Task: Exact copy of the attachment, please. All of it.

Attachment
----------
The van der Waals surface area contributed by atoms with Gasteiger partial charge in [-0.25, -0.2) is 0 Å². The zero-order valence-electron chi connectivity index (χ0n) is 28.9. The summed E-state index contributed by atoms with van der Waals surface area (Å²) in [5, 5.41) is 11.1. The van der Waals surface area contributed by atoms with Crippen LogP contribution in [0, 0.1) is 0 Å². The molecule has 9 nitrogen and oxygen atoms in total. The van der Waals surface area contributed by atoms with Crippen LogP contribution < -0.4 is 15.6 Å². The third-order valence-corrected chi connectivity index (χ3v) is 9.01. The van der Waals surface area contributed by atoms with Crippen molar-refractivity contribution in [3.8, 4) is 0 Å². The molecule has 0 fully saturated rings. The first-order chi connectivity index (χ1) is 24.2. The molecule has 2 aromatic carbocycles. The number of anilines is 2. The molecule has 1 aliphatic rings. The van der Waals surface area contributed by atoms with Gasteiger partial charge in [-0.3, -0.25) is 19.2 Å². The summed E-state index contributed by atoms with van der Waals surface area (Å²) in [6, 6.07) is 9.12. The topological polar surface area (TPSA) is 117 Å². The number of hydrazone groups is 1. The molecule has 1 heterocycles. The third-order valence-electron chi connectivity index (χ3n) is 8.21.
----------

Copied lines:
The van der Waals surface area contributed by atoms with Gasteiger partial charge in [-0.25, -0.2) is 0 Å². The zero-order valence-electron chi connectivity index (χ0n) is 28.9. The summed E-state index contributed by atoms with van der Waals surface area (Å²) in [5, 5.41) is 11.1. The van der Waals surface area contributed by atoms with Crippen LogP contribution in [0, 0.1) is 0 Å². The molecule has 9 nitrogen and oxygen atoms in total. The van der Waals surface area contributed by atoms with Crippen LogP contribution < -0.4 is 15.6 Å². The third-order valence-corrected chi connectivity index (χ3v) is 9.01. The van der Waals surface area contributed by atoms with Crippen molar-refractivity contribution in [3.8, 4) is 0 Å². The molecule has 0 fully saturated rings. The first-order chi connectivity index (χ1) is 24.2. The molecule has 2 aromatic carbocycles. The number of anilines is 2. The molecule has 1 aliphatic rings. The van der Waals surface area contributed by atoms with Gasteiger partial charge in [-0.3, -0.25) is 19.2 Å². The summed E-state index contributed by atoms with van der Waals surface area (Å²) in [6, 6.07) is 9.12. The topological polar surface area (TPSA) is 117 Å². The number of hydrazone groups is 1. The molecule has 1 heterocycles. The third-order valence-electron chi connectivity index (χ3n) is 8.21.